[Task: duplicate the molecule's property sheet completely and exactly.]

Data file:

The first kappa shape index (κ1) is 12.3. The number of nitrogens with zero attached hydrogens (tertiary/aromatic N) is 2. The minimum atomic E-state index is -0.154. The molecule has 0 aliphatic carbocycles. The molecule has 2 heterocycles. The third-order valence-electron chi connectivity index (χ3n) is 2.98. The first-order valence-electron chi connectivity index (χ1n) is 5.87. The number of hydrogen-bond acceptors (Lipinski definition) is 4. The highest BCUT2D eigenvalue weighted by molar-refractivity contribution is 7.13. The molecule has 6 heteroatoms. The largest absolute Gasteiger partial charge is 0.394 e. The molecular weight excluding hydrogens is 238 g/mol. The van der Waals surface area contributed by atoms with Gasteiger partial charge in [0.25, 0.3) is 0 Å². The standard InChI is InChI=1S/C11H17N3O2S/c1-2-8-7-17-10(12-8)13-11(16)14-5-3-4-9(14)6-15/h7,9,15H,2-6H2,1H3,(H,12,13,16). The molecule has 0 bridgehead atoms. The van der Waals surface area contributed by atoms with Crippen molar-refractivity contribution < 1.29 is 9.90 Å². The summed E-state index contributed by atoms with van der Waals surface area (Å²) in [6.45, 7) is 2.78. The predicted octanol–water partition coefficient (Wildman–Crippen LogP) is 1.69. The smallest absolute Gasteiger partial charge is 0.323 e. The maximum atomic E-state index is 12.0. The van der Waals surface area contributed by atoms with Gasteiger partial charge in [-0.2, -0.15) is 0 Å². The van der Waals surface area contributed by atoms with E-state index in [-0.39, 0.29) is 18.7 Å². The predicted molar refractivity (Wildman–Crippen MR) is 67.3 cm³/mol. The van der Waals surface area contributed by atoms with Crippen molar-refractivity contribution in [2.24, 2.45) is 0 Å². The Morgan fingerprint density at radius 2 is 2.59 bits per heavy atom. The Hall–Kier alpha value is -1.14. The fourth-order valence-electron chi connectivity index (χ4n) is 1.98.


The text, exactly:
The first kappa shape index (κ1) is 12.3. The number of nitrogens with zero attached hydrogens (tertiary/aromatic N) is 2. The minimum atomic E-state index is -0.154. The molecule has 0 aliphatic carbocycles. The molecule has 2 heterocycles. The third-order valence-electron chi connectivity index (χ3n) is 2.98. The first-order valence-electron chi connectivity index (χ1n) is 5.87. The number of hydrogen-bond acceptors (Lipinski definition) is 4. The highest BCUT2D eigenvalue weighted by molar-refractivity contribution is 7.13. The molecule has 6 heteroatoms. The largest absolute Gasteiger partial charge is 0.394 e. The molecular weight excluding hydrogens is 238 g/mol. The van der Waals surface area contributed by atoms with Gasteiger partial charge in [0.25, 0.3) is 0 Å². The standard InChI is InChI=1S/C11H17N3O2S/c1-2-8-7-17-10(12-8)13-11(16)14-5-3-4-9(14)6-15/h7,9,15H,2-6H2,1H3,(H,12,13,16). The molecule has 0 bridgehead atoms. The van der Waals surface area contributed by atoms with Crippen molar-refractivity contribution < 1.29 is 9.90 Å². The summed E-state index contributed by atoms with van der Waals surface area (Å²) in [6.45, 7) is 2.78. The predicted octanol–water partition coefficient (Wildman–Crippen LogP) is 1.69. The smallest absolute Gasteiger partial charge is 0.323 e. The maximum atomic E-state index is 12.0. The van der Waals surface area contributed by atoms with Gasteiger partial charge in [-0.2, -0.15) is 0 Å². The van der Waals surface area contributed by atoms with E-state index in [-0.39, 0.29) is 18.7 Å². The predicted molar refractivity (Wildman–Crippen MR) is 67.3 cm³/mol. The van der Waals surface area contributed by atoms with Crippen molar-refractivity contribution in [2.24, 2.45) is 0 Å². The Morgan fingerprint density at radius 2 is 2.59 bits per heavy atom. The Hall–Kier alpha value is -1.14. The fourth-order valence-electron chi connectivity index (χ4n) is 1.98.